• [0029]
    the corresponding two dimensional pyramid filter Fkk may be derived as shown in FIG. 6. In FIG. 7, we have shown the two-dimensional pyramid filter kernel for k=9. Assuming a two-dimensional input signal, e.g, signal samples, having the form shown in FIG. 5, FIG. 4 is a table illustrating a matrix that may result, here a two-dimensional filtered signal sample output matrix, Pkk, in which the two dimensional input signal sample matrix is filtered using two-dimensional pyramid filter kernel Fkk,.
  • [0030]
    The matrix shown in FIG. 8 may result from applying a one-dimensional k-tap pyramid filter in every row of the two-dimensional input signal sample matrix and the matrix shown in FIG. 9 may result from applying a one-dimensional k-tap pyramid filter in every column of the two-dimensional input signal sample matriz. The matrix in FIG. 4 may result from applying the two-dimensional (kk) tap filter to the two dimensional input signal sample matrix or, alternatively, it may result from applying the one-dimensional k-tap pyramid filter row-wise and then followed by column-wise. Applying this approach to generate filtered signal samples outputs P13, P31, and P33, produces the following relationships:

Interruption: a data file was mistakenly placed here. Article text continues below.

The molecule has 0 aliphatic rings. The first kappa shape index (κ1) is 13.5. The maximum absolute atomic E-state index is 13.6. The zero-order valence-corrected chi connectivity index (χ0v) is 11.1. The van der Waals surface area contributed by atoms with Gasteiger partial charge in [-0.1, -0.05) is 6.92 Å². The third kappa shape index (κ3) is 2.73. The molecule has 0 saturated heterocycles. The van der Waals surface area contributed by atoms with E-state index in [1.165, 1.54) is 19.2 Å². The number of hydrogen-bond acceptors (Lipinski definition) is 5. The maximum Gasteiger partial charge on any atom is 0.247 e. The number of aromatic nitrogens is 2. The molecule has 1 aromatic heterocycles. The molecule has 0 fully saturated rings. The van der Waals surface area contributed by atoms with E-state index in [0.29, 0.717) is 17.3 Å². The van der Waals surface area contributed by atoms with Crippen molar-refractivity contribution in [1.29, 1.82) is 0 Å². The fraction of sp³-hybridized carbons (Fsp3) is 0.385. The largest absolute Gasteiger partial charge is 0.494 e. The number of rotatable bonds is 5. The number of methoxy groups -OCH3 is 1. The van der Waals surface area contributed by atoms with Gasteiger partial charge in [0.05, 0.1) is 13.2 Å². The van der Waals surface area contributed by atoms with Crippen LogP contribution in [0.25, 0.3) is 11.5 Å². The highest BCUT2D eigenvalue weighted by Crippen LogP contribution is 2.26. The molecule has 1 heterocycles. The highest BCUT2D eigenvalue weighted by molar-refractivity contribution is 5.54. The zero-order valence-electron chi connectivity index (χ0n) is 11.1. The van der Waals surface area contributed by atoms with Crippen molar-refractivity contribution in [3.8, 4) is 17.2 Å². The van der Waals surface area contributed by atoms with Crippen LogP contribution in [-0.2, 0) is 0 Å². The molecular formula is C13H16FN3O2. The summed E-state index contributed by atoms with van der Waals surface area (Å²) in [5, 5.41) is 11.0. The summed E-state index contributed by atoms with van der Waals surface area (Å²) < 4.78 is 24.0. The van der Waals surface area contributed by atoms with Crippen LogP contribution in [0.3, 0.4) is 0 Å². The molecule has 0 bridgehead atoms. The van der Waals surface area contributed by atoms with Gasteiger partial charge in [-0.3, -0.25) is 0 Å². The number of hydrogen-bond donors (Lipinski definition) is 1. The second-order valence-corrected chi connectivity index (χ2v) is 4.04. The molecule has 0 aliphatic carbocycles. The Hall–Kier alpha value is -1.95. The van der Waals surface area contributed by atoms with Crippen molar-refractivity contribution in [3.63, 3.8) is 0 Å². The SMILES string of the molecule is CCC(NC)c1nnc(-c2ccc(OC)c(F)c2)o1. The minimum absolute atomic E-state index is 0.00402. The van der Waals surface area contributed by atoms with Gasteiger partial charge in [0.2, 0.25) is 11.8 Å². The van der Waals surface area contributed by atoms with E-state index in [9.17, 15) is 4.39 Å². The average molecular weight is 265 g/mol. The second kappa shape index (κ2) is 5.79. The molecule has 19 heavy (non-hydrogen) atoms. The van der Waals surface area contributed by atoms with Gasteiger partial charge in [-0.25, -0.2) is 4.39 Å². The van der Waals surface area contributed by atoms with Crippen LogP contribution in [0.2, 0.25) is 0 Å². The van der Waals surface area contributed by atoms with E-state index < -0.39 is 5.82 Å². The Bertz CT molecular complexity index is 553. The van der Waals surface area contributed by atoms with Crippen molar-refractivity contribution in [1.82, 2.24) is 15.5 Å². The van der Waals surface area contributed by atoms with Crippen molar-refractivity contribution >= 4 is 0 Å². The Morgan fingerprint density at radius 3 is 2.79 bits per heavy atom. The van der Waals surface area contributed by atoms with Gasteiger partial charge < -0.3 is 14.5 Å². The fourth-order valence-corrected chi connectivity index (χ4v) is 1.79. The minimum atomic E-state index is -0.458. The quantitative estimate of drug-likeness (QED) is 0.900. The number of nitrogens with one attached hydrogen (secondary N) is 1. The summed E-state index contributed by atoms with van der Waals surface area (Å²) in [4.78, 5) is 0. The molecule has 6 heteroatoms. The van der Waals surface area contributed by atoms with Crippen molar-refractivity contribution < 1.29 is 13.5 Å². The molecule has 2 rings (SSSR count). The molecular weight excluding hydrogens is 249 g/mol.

• P i,j 13 =s i,j−1+2s i,j +s i,j+1
  • P i,j 31 =s i−1,j+2s i,j +s i+1,j
  • P i,j 33 =s i−1,j−1+2s i−1,j +s i−1,j+1+2s i,j−1+4s i,j+2s i,j+1 +s i+1,j−1+2s i+1,j +s i+1,j+1
  • [0031]
    Likewise, generating filtered signal samples outputs P15, P51, and P55, produces the following relationships: